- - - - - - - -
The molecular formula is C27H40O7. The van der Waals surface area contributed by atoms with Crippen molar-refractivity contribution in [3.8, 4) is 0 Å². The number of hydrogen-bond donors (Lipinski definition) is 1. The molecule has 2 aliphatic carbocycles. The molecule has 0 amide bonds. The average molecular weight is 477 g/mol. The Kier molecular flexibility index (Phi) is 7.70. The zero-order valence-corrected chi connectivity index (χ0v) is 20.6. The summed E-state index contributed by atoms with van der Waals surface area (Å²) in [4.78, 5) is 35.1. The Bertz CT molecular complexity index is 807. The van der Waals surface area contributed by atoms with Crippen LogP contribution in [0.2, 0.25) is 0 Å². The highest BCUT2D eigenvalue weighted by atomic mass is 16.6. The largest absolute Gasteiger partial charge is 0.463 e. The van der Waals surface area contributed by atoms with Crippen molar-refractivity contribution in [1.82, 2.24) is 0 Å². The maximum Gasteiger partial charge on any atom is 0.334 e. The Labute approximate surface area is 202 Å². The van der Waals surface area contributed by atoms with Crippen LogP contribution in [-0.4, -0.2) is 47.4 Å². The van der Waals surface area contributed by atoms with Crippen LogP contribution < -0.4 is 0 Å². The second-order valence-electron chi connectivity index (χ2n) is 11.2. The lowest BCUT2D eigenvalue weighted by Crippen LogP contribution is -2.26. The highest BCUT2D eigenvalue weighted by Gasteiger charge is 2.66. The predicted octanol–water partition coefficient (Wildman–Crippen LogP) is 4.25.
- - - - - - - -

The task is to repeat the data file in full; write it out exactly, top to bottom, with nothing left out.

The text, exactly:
The molecular formula is C27H40O7. The van der Waals surface area contributed by atoms with Crippen molar-refractivity contribution in [3.8, 4) is 0 Å². The number of hydrogen-bond donors (Lipinski definition) is 1. The molecule has 2 aliphatic carbocycles. The molecule has 0 amide bonds. The average molecular weight is 477 g/mol. The Kier molecular flexibility index (Phi) is 7.70. The zero-order valence-corrected chi connectivity index (χ0v) is 20.6. The summed E-state index contributed by atoms with van der Waals surface area (Å²) in [4.78, 5) is 35.1. The Bertz CT molecular complexity index is 807. The van der Waals surface area contributed by atoms with Crippen LogP contribution in [0.2, 0.25) is 0 Å². The highest BCUT2D eigenvalue weighted by atomic mass is 16.6. The largest absolute Gasteiger partial charge is 0.463 e. The van der Waals surface area contributed by atoms with Crippen molar-refractivity contribution in [1.82, 2.24) is 0 Å². The maximum Gasteiger partial charge on any atom is 0.334 e. The Labute approximate surface area is 202 Å². The van der Waals surface area contributed by atoms with Crippen LogP contribution in [-0.4, -0.2) is 47.4 Å². The van der Waals surface area contributed by atoms with Crippen LogP contribution < -0.4 is 0 Å². The second-order valence-electron chi connectivity index (χ2n) is 11.2. The lowest BCUT2D eigenvalue weighted by Crippen LogP contribution is -2.26. The highest BCUT2D eigenvalue weighted by Gasteiger charge is 2.66. The predicted octanol–water partition coefficient (Wildman–Crippen LogP) is 4.25.